Disappointingly uneven, despite occasional flashes of brilliance, the 1977 Giulietta personifies Alfa Romeo’s 1970’s wilderness years.
The much-loved 105-Series Giulia was the model line that put Alfa Romeo back on a World stage. This compact sporting saloon was a concentrated blend of Portello engineering knowhow wrapped in a highly aerodynamic, if superficially four-square package. Belying it’s ‘boxy’ appearance however, the 105 drove beautifully becoming a firm favourite from its 1962 inception until its ultimate demise 15-years on.
Replacing a car of its stature was no job of a moment, so Alfa not only took their time, but elected to do so in a manner as convoluted as it was perplexing. 1977 however saw the Giulia’s replacement. Using a variant of the 1972 Alfetta’s floorpan and mechanical hardware over a freshly minted bodyshell, the Nuova Giulietta was a more compact vehicle, if only by dint of its shorter overhangs.
Sharing no skin panels with its 116-series sibling, Alfa Romeo styling chief, Ermanno Cressoni oversaw a wedge-shaped sporting saloon with a visual character diametrically opposed not only to the more conservatively styled Alfetta, but also to just about every other sporting saloon in contemporary production.
Designed with one eye on the design heritage of its more stylistically assured predecessor, and the other on aerodynamic theory – (if not practice), centro stile’s solution was startling by mid-’70s standards, most particularly the high and abruptly truncated boot area. In what would become a Cressoni trademark, the surfacing was unyielding, the canopy upright and angular – the entirety a formal rejection of contemporary norms for a blunt, almost industrial modernism.
Like the Giulia before it, Giulietta was a design that didn’t particularly tolerate a seat on the fence, but unlike its Kamm-tailed predecessor, Giulietta lacked its’ forebear’s subtlety and delicate sculptural form. It was however, striking – UK weekly, Motor telling readers, “familiarity has done little to improve the Giulietta’s ungainly angularity in our eyes, though there is no disputing the car’s distinctiveness.” Motor weren’t alone, monthly rival, Car pulling their punches slightly but suggesting the car’s styling was “not harmonious”.
The press were happier with the driving experience however, but with some quite significant reservations. With an on-paper specification of the Gods, the Giulietta’s technicalities wanted for nothing. Both it and its Alfetta brother should have offered a driving experience hewn from Mount Olympus itself. Inconsistencies however dampened critics’ ardour. Firstly, the Giulietta was heavier than its putative rivals owing both to more sophisticated underpinnings and that the body itself probably weighed as much as its larger sibling.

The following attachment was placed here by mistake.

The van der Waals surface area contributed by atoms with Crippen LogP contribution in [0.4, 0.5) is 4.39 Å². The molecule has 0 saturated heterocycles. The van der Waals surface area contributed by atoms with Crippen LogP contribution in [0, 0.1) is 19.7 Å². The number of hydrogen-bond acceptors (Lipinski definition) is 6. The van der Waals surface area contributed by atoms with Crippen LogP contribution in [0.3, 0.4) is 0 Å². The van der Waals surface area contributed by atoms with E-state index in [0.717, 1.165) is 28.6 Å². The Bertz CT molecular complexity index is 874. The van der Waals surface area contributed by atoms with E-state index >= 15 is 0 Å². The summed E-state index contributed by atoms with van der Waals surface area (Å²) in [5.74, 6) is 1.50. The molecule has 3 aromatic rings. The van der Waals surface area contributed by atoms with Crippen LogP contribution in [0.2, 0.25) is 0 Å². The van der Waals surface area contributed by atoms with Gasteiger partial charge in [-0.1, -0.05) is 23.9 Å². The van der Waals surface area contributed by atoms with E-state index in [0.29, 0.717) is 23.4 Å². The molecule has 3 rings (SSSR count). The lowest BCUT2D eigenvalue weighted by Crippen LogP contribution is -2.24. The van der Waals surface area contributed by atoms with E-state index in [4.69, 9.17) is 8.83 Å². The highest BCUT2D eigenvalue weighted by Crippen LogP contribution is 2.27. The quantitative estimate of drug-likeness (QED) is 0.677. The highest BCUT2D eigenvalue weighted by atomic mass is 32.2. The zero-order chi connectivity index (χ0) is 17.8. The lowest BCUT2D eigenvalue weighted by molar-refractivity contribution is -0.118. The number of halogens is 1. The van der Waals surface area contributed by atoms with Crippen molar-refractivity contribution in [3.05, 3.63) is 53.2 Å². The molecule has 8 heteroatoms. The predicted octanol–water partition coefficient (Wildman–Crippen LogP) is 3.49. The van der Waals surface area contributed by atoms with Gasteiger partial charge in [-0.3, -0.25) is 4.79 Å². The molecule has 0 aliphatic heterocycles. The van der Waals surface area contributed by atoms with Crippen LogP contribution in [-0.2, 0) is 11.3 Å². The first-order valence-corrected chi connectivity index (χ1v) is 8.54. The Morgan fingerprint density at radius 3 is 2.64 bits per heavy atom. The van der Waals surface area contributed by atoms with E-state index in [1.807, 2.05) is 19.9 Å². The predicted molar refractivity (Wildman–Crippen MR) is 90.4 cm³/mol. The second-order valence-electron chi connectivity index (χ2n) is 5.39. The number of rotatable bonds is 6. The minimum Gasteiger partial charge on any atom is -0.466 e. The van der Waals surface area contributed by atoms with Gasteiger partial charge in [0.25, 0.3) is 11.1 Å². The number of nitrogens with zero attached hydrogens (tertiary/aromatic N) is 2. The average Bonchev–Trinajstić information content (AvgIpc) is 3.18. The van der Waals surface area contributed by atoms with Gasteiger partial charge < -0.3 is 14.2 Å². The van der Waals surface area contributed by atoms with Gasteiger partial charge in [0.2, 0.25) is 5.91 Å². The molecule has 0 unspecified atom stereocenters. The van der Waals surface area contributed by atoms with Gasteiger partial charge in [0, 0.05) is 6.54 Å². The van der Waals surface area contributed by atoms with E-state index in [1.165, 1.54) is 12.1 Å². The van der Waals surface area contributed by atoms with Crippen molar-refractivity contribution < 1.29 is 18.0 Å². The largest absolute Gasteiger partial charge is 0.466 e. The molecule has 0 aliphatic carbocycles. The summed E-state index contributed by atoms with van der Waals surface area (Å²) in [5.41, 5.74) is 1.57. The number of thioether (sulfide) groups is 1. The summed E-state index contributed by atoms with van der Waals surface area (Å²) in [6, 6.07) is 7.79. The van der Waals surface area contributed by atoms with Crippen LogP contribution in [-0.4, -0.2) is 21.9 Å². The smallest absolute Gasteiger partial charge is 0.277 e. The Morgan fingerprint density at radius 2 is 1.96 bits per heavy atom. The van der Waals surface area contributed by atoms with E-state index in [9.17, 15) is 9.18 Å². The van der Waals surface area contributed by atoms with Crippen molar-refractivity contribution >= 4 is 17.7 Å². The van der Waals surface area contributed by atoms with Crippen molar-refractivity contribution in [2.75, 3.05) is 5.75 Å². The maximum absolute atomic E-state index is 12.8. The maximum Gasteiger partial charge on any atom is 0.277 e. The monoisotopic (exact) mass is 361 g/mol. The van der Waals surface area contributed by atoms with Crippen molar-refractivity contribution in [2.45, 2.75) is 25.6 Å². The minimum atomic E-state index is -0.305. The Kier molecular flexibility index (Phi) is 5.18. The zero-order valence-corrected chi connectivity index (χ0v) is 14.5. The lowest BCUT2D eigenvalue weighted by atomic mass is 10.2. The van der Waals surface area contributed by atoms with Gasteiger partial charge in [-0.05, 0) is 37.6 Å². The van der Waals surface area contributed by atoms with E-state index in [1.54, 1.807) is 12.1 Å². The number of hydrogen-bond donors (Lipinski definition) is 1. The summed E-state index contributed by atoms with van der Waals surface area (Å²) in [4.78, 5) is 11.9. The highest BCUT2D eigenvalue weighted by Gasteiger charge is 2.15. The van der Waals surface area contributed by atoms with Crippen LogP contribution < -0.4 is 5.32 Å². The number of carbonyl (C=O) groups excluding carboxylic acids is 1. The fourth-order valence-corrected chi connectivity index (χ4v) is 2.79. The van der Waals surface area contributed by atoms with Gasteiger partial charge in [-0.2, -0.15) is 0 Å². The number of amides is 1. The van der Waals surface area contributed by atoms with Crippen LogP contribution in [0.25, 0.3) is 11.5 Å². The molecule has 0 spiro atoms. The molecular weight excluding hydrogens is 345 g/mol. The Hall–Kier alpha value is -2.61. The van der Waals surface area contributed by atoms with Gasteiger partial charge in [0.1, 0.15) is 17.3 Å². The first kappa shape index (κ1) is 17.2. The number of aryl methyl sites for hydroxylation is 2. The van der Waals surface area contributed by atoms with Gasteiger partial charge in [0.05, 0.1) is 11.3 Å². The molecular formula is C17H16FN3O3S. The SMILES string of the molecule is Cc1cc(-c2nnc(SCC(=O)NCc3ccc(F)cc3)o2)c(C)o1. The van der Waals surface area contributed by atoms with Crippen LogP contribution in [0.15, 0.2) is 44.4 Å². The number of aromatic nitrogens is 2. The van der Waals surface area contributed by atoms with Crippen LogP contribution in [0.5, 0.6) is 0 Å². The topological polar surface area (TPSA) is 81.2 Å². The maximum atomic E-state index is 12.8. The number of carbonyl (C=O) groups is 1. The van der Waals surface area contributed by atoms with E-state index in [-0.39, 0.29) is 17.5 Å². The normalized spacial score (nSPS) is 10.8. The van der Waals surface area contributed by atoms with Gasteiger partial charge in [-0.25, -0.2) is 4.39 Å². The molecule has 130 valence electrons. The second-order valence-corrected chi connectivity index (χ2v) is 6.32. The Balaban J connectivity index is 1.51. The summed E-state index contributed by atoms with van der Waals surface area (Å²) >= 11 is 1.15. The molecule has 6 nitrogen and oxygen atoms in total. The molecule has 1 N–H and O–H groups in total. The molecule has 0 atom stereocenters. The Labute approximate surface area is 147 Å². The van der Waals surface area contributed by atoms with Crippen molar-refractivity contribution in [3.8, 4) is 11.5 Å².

The Giulietta’s handling qualities required some acclimatisation as well, the car being almost vintage in its road manners. Prone to exhibiting a good deal of initial roll in addition to a curious sensation of free play in the steering during fast cornering, the ideal method was to apply a modest amount of steering input, before encouraging the tail to complete the manoeuvre by sensitive use of the throttle – (using the floor or hand throttles provided). Novice drivers were advised to tread more warily however.
Complicating the issue further was that some cars were not correctly set up at the factory, being fitted with inconsistent dampers which led to a noticeably diminished driving experience. Car magazine extolled the Giulietta’s virtues in 1979 – (with the above proviso), telling readers, “It consumes the road in a succession of smooth, rhythmical movements that are sparing of the road but very, very quick.”
Nobody had a good word to say about the Giulietta’s gearchange, which was vague and baulky, especially when cold – (a trait shared with all transaxle Alfas). Motor discovered the car’s ride proved unsettled in urban conditions and in the absorption of sudden road shocks at speed. Better received was the interior, which was spacious, comfortable and well furnished, although Motor also found the contra-rotating speedo and tachometer a bit of a gimmick.
Overall finish was judged to be good, although both organs noted unsecured wiring dangling from under the dash, carpets that bunched up in use, stray screws appearing in the footwells and inconsistent paintwork. Both lauded it from a driving perspective, but in truth, Lancia’s rival Beta probably offered a more consistent, better rounded, if less pure-bred product – (although not necessarily a better wrought one).
By 1980, 1.8 litre and 2.0 litre versions were made available, which seemed to belie Alfa’s attempts at model stratification. In 1981, the Giulietta received a mild facelift, followed by a more comprehensive reworking two years later. In addition, European customers could choose a 2.0 litre turbo by Alfa’s Autodelta tuning arm while on the other side of the coin, a VM Motori powered turbodiesel was offered to the parsimonious. In 1985, with more than 350,000 sold, the model line was superseded by the reskinned Alfa 75.
The Giulietta was a decent car and a good seller for Alfa Romeo, but it illustrated a lack of focus that pervaded at Arese during this period. Too many similarly configured models competing for scarce development resources, coupled with insufficient rigour in the manner in which they were assembled. Both Alfetta and Giulietta were essentially the same car chasing similar customers. Even Alfisti’s couldn’t quite fathom why both were offered.
It’s difficult to avoid the conclusion that a more gimlet-eyed focus on a single mid-sized model would have allowed it to be honed into something more akin to the transalpine 3-Series it was so clearly on the cusp of becoming.
The 116-Giulietta then? File under missed opportunities.